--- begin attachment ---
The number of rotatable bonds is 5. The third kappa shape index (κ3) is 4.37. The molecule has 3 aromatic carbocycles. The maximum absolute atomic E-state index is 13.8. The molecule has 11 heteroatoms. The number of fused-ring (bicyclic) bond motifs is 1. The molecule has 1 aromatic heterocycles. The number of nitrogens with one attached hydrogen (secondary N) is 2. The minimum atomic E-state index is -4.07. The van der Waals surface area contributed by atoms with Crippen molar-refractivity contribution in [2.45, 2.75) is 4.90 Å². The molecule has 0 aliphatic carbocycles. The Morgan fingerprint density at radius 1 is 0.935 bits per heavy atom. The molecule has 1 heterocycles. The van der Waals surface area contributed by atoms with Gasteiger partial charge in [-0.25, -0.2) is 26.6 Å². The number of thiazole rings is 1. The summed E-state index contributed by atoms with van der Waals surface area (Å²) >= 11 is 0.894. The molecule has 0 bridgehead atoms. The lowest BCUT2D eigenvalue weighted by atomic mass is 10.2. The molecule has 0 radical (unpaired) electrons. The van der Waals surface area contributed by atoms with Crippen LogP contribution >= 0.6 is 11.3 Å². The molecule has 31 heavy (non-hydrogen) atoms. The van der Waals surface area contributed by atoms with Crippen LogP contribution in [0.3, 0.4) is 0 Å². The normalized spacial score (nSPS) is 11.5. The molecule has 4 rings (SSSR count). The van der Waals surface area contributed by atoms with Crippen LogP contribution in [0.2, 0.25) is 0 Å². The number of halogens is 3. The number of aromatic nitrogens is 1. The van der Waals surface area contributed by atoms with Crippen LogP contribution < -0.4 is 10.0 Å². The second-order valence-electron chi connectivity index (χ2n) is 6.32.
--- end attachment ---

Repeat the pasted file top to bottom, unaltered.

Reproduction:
The number of rotatable bonds is 5. The third kappa shape index (κ3) is 4.37. The molecule has 3 aromatic carbocycles. The maximum absolute atomic E-state index is 13.8. The molecule has 11 heteroatoms. The number of fused-ring (bicyclic) bond motifs is 1. The molecule has 1 aromatic heterocycles. The number of nitrogens with one attached hydrogen (secondary N) is 2. The minimum atomic E-state index is -4.07. The van der Waals surface area contributed by atoms with Crippen molar-refractivity contribution in [2.45, 2.75) is 4.90 Å². The molecule has 0 aliphatic carbocycles. The Morgan fingerprint density at radius 1 is 0.935 bits per heavy atom. The molecule has 1 heterocycles. The van der Waals surface area contributed by atoms with Gasteiger partial charge in [-0.25, -0.2) is 26.6 Å². The number of thiazole rings is 1. The summed E-state index contributed by atoms with van der Waals surface area (Å²) >= 11 is 0.894. The molecule has 0 bridgehead atoms. The lowest BCUT2D eigenvalue weighted by atomic mass is 10.2. The molecule has 0 radical (unpaired) electrons. The van der Waals surface area contributed by atoms with Crippen LogP contribution >= 0.6 is 11.3 Å². The molecule has 31 heavy (non-hydrogen) atoms. The van der Waals surface area contributed by atoms with Crippen LogP contribution in [0.3, 0.4) is 0 Å². The normalized spacial score (nSPS) is 11.5. The molecule has 4 rings (SSSR count). The van der Waals surface area contributed by atoms with Crippen LogP contribution in [0.2, 0.25) is 0 Å². The number of halogens is 3. The number of aromatic nitrogens is 1. The van der Waals surface area contributed by atoms with Crippen LogP contribution < -0.4 is 10.0 Å². The second-order valence-electron chi connectivity index (χ2n) is 6.32.